GTPulse: ‘The Items Are Miniature But The People Are Not’
Before there were fairy gardens there were dollhouses. My mom had a real dollhouse when I was a kid. This thing was three feet high and had it been life-size, would have been bigger than our actual home. The outside was plain, but the inside was elaborately decorated. The home was three floors of miniature, Victorian-era beauty. A rose colored tufted couch just big enough to accommodate a couple of Polly Pockets, a tiny dining table covered with a doily converted into a tablecloth and many other mini marvels sparked endless playtime scenarios for me as a child. My mom didn’t make the furniture, she was merely a dollhouse interior designer. She purchased the dollhouse decor from a specialty store, which still didn’t answer my question; where does miniature furniture come from? How is it made? The question had gone unanswered until Rosie Vreeland-Flickinger invited me to Miniature Night at the East Bay Library.
On the second Thursday of each month from 6 p.m. to 7:45 p.m. the Northern Michigan Mini-Makers get together at the East Bay Library to create everyday objects in miniature form. Carolyn Swisher, God rest her soul, started the Northern Michigan Mini-Makers club. She grew up in East Bay Township, attended the Haney School (which is no longer there), and was a regular at the beloved little library.
“When she was divesting herself of some of her miniature things she had a little miniature scene of the Haney School. I didn’t take it and I should have,” Rosie said.
“She had a really risque boudoir scene. It had a big bathtub full of bubbles and you could just see a little bit of the lady peeking out,” Jody said.
Carolyn wanted to share her miniature making with people in the community and began the club around 10 years ago.
This past Miniature Night the club was working on making mini fish for their already made fishing poles, and butterfly nets. Jody even found a hole punch that makes paper butterflies. Making miniatures is all about getting creative. The objects made are made out of supplies that anyone could find at a craft store. Objects are made from DIY tutorials as well as from personal creativity and ideas. As long as objects don’t exceed 12 centimeters, anything goes.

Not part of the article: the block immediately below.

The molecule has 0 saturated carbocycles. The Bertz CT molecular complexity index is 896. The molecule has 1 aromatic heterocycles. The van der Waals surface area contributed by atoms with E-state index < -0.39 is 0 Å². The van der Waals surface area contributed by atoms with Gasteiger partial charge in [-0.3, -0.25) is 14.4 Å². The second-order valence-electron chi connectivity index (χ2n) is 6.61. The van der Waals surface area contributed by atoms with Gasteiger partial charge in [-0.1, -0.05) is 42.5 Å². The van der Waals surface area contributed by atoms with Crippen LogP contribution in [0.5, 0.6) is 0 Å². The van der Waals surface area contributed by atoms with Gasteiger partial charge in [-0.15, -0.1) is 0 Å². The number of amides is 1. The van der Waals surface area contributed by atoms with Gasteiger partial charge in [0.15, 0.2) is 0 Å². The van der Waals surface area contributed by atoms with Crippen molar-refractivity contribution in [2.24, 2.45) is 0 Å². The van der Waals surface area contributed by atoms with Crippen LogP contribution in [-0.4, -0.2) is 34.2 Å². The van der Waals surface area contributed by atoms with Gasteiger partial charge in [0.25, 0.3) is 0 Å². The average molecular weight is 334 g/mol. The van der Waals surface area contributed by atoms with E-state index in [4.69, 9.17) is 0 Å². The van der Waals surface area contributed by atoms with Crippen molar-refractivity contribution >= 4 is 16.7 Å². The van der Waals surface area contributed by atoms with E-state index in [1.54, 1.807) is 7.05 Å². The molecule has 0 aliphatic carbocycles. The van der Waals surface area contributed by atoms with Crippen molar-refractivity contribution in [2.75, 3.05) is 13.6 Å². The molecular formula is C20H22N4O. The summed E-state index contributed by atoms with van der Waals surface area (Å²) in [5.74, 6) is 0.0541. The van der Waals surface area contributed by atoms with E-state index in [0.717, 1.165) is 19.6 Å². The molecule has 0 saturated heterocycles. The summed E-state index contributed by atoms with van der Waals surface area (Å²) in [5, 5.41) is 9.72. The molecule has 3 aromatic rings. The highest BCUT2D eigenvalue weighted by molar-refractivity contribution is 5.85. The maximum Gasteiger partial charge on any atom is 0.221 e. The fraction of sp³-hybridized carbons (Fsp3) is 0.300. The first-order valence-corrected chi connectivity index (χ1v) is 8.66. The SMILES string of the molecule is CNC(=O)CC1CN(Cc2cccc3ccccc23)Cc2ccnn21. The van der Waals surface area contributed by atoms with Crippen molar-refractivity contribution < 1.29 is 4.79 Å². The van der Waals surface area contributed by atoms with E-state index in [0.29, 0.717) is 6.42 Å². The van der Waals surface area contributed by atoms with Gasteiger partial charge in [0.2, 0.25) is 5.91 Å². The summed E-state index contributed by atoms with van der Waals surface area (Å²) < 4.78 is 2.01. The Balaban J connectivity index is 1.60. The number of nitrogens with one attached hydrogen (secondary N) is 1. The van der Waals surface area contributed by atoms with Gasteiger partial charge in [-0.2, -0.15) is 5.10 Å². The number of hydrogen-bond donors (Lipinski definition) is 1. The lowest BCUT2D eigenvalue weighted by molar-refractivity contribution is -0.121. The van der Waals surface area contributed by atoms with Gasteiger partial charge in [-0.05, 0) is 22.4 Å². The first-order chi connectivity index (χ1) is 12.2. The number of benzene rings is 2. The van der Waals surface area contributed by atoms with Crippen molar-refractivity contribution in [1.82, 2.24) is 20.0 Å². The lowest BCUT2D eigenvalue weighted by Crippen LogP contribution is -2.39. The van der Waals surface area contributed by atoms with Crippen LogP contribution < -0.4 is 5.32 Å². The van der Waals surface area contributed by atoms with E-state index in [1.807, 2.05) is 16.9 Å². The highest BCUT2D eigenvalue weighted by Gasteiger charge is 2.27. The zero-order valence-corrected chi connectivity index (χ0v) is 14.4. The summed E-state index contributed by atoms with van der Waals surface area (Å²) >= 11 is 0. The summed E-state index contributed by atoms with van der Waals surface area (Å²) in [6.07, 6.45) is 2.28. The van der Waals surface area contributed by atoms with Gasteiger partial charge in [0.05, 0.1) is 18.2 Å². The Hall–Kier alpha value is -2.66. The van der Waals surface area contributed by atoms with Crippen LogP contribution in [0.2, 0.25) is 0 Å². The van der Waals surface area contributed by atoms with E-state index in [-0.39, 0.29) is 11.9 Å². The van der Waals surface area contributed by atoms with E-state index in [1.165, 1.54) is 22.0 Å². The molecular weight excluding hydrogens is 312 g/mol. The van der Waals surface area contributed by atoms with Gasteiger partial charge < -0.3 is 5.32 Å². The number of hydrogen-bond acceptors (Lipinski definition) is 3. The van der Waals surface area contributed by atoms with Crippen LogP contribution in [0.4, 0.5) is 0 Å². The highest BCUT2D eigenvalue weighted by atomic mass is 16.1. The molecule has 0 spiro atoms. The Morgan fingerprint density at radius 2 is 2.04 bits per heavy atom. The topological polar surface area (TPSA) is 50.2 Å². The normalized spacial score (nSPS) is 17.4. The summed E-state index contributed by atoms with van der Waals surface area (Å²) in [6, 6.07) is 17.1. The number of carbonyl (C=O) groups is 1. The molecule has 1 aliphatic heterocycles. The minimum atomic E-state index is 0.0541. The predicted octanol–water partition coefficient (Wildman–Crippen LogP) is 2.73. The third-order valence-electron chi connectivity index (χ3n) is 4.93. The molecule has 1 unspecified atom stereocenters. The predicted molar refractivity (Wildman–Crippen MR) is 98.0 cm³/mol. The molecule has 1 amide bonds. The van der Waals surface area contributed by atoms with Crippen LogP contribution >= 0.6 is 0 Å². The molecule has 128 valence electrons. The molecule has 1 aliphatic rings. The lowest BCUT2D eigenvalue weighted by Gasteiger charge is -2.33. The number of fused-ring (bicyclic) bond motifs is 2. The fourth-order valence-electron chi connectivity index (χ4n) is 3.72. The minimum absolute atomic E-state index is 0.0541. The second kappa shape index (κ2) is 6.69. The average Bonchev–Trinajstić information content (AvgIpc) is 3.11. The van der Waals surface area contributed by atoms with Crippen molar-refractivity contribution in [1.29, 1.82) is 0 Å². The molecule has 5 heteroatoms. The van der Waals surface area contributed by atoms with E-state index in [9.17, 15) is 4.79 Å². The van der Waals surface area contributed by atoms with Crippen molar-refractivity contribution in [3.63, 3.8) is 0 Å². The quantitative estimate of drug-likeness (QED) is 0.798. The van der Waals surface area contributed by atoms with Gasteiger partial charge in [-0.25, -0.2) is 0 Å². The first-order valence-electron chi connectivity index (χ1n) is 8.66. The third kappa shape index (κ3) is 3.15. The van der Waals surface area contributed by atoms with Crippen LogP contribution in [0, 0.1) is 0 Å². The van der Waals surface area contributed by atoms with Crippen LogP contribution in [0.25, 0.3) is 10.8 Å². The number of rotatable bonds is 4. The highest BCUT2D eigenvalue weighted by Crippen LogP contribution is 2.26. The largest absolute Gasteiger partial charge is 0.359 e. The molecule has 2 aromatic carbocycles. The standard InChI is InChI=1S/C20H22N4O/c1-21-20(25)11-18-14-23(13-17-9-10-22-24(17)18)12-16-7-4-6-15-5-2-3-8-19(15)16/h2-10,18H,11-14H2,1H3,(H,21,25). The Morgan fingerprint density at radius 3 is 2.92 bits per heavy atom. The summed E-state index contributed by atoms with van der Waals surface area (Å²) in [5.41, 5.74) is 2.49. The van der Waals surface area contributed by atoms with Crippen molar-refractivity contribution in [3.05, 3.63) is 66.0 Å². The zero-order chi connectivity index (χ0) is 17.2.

The club is currently working on the display they will put up in East Bay Library. Each year they work on a miniature display that will go up in October and will be displayed for viewing throughout the holidays. In year’s past they have done a Halloween scene, a Christmas scene and even a New Year’s Eve scene.
This year’s display is to be determined, but Jody is thinking that the club may go with ‘What’s Your Favorite Season’ and will feature all the Northern Michigan fun from each season. The displays are always encased in plexiglass so they aren’t disturbed by swinging bookbags and various other bumps and nudges.
The Northern Michigan Mini-Makers are a local treasure, and like most local treasures, aren’t always in plain sight. I had heard about the club solely through Rosie. If it weren’t for my visits to East Bay Library, I never would have met the Mini-Makers. Although the club doesn’t heavily advertise, they are always open to new members.
“We get about four to six members each meeting,” Jody said. “We sometimes ask for a dollar donation.”
The money goes towards the projects that the club makes. One person picks a project and leads it, so the dollars will go to reimburse the month’s project leader.
People don’t need miniature making experience to join, either. Anyone who is interested in making minis will be warmly welcomed by the club.
Contrary to what I believed as a child, life is nothing like Alice In Wonderland. There is no Cheshire Cat giving tongue-in-cheek advice and there are no magical Eat Me cookies that can shrink you down to the size of a keyhole, but if you want to pretend for a bit you can head to East Bay Library and check out the shadow box display of past miniature projects, and keep your eyes peeled for this year’s miniature scene sometime in October.